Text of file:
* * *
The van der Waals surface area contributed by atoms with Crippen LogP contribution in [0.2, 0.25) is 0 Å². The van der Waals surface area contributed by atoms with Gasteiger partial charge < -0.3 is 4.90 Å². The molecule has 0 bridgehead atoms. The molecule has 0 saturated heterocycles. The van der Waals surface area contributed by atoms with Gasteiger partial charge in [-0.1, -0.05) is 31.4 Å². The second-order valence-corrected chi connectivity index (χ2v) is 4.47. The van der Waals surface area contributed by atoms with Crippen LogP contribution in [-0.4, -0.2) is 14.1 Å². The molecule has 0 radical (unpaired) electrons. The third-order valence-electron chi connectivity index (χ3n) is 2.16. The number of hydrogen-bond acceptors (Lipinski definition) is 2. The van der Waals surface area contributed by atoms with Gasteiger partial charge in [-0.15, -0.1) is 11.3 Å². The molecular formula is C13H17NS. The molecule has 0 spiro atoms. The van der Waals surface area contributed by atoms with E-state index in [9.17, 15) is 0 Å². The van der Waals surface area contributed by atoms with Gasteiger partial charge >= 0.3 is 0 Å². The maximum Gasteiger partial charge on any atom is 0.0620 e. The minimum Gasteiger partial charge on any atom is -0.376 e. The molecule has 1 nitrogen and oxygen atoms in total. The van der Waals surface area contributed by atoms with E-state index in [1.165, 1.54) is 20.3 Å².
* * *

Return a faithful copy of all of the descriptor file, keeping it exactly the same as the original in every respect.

The van der Waals surface area contributed by atoms with Crippen LogP contribution in [0.2, 0.25) is 0 Å². The van der Waals surface area contributed by atoms with Gasteiger partial charge < -0.3 is 4.90 Å². The molecule has 0 bridgehead atoms. The molecule has 0 saturated heterocycles. The van der Waals surface area contributed by atoms with Gasteiger partial charge in [-0.1, -0.05) is 31.4 Å². The second-order valence-corrected chi connectivity index (χ2v) is 4.47. The van der Waals surface area contributed by atoms with Crippen LogP contribution in [-0.4, -0.2) is 14.1 Å². The molecule has 0 radical (unpaired) electrons. The third-order valence-electron chi connectivity index (χ3n) is 2.16. The number of hydrogen-bond acceptors (Lipinski definition) is 2. The van der Waals surface area contributed by atoms with Gasteiger partial charge in [-0.15, -0.1) is 11.3 Å². The molecular formula is C13H17NS. The molecule has 0 spiro atoms. The van der Waals surface area contributed by atoms with E-state index in [9.17, 15) is 0 Å². The van der Waals surface area contributed by atoms with Gasteiger partial charge >= 0.3 is 0 Å². The maximum Gasteiger partial charge on any atom is 0.0620 e. The minimum Gasteiger partial charge on any atom is -0.376 e. The molecule has 1 nitrogen and oxygen atoms in total. The van der Waals surface area contributed by atoms with E-state index in [1.165, 1.54) is 20.3 Å².